Wanted: The bold and the beautiful

By Harry Van Versendaal

It was a splendid ride in cynical, and often surreal, territory. Speaking to ruling PASOK’s parliamentary group on Thursday, an embattled Prime Minister George Papandreou proudly said that no other government ever brought so much money to the country, ridiculously glossing over the fact that the cash in question is in fact foreign loans at mammoth interest rates.

Truth, Nietzsche quipped, is a mobile army of metaphors –- a statement that’s perfectly suited to Greek politicians. Animated by slogans, dazzled by fantasies, our politicians keep stumbling through the shambles, oblivious to facts. Painfully exposing his divorce from reality, Papandreou later went on to suggest that he was willing to step aside and allow an emergency government to be formed, provided that his socialist deputies publicly show their support for him first in a vote of confidence. Prove that you trust me, and then you are free to get on without me.

It was yet another absurdity in a loaded day that started with Papandreou backpedalling from his earlier explosive plan to put a European rescue deal to a popular vote. He first contradicted himself by saying that the government never intended to hold a referendum on euro membership; then he said a plebiscite was no longer needed anyway after it had forced New Democracy to come off the fence on the debt deal.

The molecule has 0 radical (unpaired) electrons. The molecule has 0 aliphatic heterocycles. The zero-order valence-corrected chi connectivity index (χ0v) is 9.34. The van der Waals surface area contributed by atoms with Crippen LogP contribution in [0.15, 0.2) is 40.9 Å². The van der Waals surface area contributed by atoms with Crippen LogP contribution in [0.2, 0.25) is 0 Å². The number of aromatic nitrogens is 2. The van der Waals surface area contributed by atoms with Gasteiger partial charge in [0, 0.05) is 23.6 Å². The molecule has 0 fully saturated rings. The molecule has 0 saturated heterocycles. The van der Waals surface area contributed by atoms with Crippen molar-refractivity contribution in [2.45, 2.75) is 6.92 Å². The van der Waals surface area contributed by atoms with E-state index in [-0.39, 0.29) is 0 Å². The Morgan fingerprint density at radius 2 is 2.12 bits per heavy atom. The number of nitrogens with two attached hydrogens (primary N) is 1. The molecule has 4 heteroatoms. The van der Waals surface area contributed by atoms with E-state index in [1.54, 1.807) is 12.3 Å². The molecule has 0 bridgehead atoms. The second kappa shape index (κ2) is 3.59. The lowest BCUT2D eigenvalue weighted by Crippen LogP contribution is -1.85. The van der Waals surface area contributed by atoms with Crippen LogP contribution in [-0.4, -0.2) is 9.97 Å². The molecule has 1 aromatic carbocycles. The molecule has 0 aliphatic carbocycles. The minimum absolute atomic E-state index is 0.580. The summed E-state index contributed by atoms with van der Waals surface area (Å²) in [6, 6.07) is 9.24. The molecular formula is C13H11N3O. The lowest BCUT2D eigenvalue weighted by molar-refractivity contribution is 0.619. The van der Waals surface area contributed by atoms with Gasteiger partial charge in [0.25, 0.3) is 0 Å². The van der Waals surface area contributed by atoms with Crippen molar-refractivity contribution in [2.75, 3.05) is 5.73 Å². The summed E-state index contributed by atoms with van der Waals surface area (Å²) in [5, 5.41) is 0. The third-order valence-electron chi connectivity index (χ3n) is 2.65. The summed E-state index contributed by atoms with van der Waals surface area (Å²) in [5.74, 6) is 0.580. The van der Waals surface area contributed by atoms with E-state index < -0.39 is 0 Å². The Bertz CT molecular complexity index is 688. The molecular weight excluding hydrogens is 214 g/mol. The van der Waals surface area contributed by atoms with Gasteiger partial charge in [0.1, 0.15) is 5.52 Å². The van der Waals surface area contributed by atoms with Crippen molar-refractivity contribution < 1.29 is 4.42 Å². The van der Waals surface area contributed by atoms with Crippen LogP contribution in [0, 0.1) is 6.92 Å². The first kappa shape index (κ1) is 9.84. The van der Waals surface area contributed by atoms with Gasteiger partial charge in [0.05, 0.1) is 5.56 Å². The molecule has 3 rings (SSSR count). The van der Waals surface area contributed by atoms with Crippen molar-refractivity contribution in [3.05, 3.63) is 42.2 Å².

This unprecedented mix of arrogance and incompetence that undid the nation, pushing it to the brink of disorderly default and eurozone exit, has most probably rendered PASOK unelectable for the next decade. More important, it has left the entire political system seriously damaged.

In what was perhaps the most telling development of the day, conservative opposition leader Antonis Samaras called for an interim government made up of non-political figures –- an unintended admission that Greece’s politicians are part of the problem, and not the solution.

He is not alone in that. A plethora of commentators have over the past few days called for an interim administration of high-profile technocrats who will take responsibility of the debt-choked country’s fiscal and national security issues. It’s a reasonable demand, and every sober-minded person would naturally want such a task force to succeed. But what would success mean for Greece’s political system?

Speaking to a dumbfounded Jon Snow on Britain’s Channel 4 earlier the other night, a delirious Communist Party MP Liana Kanelli pledged a good fight against the brutal austerity measures imposed on the Greek people, saying “we are bold and beautiful” — a cheesy reference to the 1990s international and domestic soap opera hit.

The fact is that, much like the American sitcoms of the time, a great deal is happening but nothing has really happened. Regardless of what happens on Friday, it seems fair to say that unlike the tormented souls in ”The Bold and the Beautiful,” our political stars have proved themselves to be neither one nor the other.

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